Picture of Ken and Linda with their tandem

Title: End to End by Tandem. Ken & Linda Hardy

 Day 11: September 20 th , Kilwinning to Kilmartin

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This was a day of contrasts: the towns, the weather, the landscapes, the traffic, the transport.

We left our B&B at rush hour to get to the ferry on time. This meant that there was obviously a lot of traffic about and it was here that our trip nearly came to an abrupt end - a school bus passed us so close on a bend that we were left with barely 18 inches of road between it and the kerb. We just managed to keep upright but not without actually bumping the side of the bus and a lot of wobbling. A heart stopping moment. From then on we made sure we were well out into the road so that all vehicles were forced to pass us safely. Fortunately we suffered no damage as a result of this encounter.

Arriving at the ferry port in good time, we bought a "hopscotch" ticket which took us onto Arran by the Ardrossan ferry and off again from Lochranza on the north of the island. As we waited for the ferry, it started to rain a bit. The Ardrossan ferry is a large vessel taking many cars and commercial vehicles over to the island and also a large number of foot passengers. It takes about an hour to cross.

As we crossed, Arran, which had been shrouded in mist, gradually cleared a little to allow us to see something of its hills. However, it was still raining as we left the ferry and we set off to cross the island by the road known as "The String", a road surveyed by Thomas Telford to create a shorter route across the island. He didn't think of laden touring cyclists when he surveyed it however. It's very steep in places and we walked most of it as a result. The light rain kept coming down as we were climbing, however, when we reached the top of the pass the rain started to ease off and the views cleared to reveal the scenery around us. Beautiful!

The run down the other side to the coast road was a delight and soon the sun came out. That coast road along the west side of Arran is delightful and we were spinning along a mostly flat, single track road with the wind behind us, yards from the beach, with the sea lapping onto the shore, the sun shining and views over to the hills of the Kintyre peninsular and hardly another soul to be seen. This is what cycle touring is about! We were very glad that we'd decided to come this way rather than staying on the mainland.

We caught the Lochranza ferry with seconds to spare, in fact they'd seen us coming round the bay and had waited for us. This was only a tiny ferry, taking only about 6 cars or so. As we crossed it started to rain again and we realised that a heavy storm had been following us up the coast as we cycled north and had now caught us up. We were glad to be on the ferry! The rain had more or less finished by the time the ferry reached the Kintyre peninsular on the other side.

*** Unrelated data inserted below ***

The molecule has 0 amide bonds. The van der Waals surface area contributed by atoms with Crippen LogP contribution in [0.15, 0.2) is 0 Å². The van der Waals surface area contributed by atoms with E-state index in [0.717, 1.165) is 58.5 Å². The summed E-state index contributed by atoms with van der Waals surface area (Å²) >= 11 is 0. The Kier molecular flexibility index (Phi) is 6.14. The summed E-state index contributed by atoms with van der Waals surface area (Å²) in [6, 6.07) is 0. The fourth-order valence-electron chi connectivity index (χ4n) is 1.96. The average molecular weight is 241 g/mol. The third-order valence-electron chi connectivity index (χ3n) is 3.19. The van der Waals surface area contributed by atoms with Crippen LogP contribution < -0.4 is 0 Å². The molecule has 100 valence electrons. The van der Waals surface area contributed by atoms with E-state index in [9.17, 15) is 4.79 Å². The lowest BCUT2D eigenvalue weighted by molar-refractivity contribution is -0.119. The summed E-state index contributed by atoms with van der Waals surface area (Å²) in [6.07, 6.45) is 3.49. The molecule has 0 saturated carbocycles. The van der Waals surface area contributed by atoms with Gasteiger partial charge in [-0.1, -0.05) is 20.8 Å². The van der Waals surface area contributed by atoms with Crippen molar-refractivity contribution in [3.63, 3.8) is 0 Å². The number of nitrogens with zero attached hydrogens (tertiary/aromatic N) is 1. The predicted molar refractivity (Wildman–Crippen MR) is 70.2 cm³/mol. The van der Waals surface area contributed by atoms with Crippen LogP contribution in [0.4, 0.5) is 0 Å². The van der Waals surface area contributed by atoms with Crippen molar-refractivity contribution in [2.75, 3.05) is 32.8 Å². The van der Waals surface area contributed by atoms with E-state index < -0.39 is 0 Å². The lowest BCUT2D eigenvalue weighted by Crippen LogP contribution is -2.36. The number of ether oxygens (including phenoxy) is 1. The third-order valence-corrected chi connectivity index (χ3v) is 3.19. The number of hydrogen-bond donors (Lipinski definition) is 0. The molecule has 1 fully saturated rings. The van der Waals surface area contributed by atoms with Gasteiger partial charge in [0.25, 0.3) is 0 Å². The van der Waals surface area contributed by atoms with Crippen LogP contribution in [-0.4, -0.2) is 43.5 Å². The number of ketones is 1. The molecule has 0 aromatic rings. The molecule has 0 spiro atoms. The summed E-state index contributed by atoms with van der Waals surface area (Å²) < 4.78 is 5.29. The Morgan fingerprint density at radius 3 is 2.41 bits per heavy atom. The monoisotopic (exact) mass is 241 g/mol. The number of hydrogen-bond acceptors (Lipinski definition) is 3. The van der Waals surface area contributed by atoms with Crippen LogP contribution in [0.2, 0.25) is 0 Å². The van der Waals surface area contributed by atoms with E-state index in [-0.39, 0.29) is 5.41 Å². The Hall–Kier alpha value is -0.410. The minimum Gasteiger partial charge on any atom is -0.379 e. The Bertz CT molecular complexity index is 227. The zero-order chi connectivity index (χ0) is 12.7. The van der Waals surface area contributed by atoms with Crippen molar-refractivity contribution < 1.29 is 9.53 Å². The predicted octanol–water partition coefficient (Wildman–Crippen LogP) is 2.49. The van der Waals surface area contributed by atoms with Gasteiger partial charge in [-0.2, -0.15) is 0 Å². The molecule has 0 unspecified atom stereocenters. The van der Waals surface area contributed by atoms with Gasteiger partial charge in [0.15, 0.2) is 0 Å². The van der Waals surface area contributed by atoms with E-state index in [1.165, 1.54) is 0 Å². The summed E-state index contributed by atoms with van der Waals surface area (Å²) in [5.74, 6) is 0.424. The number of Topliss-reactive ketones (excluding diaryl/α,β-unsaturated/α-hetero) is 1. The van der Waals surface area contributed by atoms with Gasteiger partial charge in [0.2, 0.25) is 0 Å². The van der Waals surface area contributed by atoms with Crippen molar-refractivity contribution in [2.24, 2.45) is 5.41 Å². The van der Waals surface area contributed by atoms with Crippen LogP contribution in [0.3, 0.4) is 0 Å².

The road leading away from the ferry was one of the loneliest of the trip, leading over the hills, single track, virtually no other people or cars to be seen. Stopped for a few minutes by the road for a bite to eat in the silence of the surroundings. It was only a few miles before it joined the A83 but it was a run to savour. The A83 wasn't at all busy either since it only serves the towns and villages of Kintyre, and we were soon in Tarbert, a delightful fishing village with a large, natural harbour. We stocked up on supplies here and had the rest of our lunch sitting on a bench by the harbour. Another coach load of elderly tourists spotted us and there followed the usual bunch of questions and comments about "rather you than us"! What a lot people miss by thinking only of the energetic side of cycling and not of the benefits.

Back on the A83 there was a small amount of climbing followed by a run back down to the coast, then the road followed the coast all the way to Lochgilphead - another delightful ride. We got a B&B guide from the Lochgilphead Tourist Information Office and sat in the sunshine to choose a B&B for the night. We phoned ahead to book a room in Kilmartin, about 10 miles or so further on.

We started on the A816 for a short way but then branched off onto a minor road which followed the Crinan Canal towards the coast, a nice quiet back road. After trying the wrong turn off we eventually found the right one which took us back towards the A816 almost at Kilmartin. These back roads were a lovely alternative to the main road and well worth the slight extra distance. Kilmartin is only a small place, set in a lovely location with the hills all around and the sun setting over them as we arrived. It's also a centre for a large number of archaeological sites, according to a guide book in our room. The whole area is steeped in history and pre-history. Shame we hadn't the time to stay and explore. We had spotted one of the circles of standing stones as we'd approached the village.

This B&B was one of the best ones with a nice room in a lovely house and excellent parking in a large garage for the bike. Very friendly owners as well. And we enjoyed a good meal in the pub which was only a minute's walk up the road. Once again, Linda wasn't too hungry and ordered a "small" meal which turned out to be the largest one!

Day 11 - Mileage: Day 64; Cumulative 693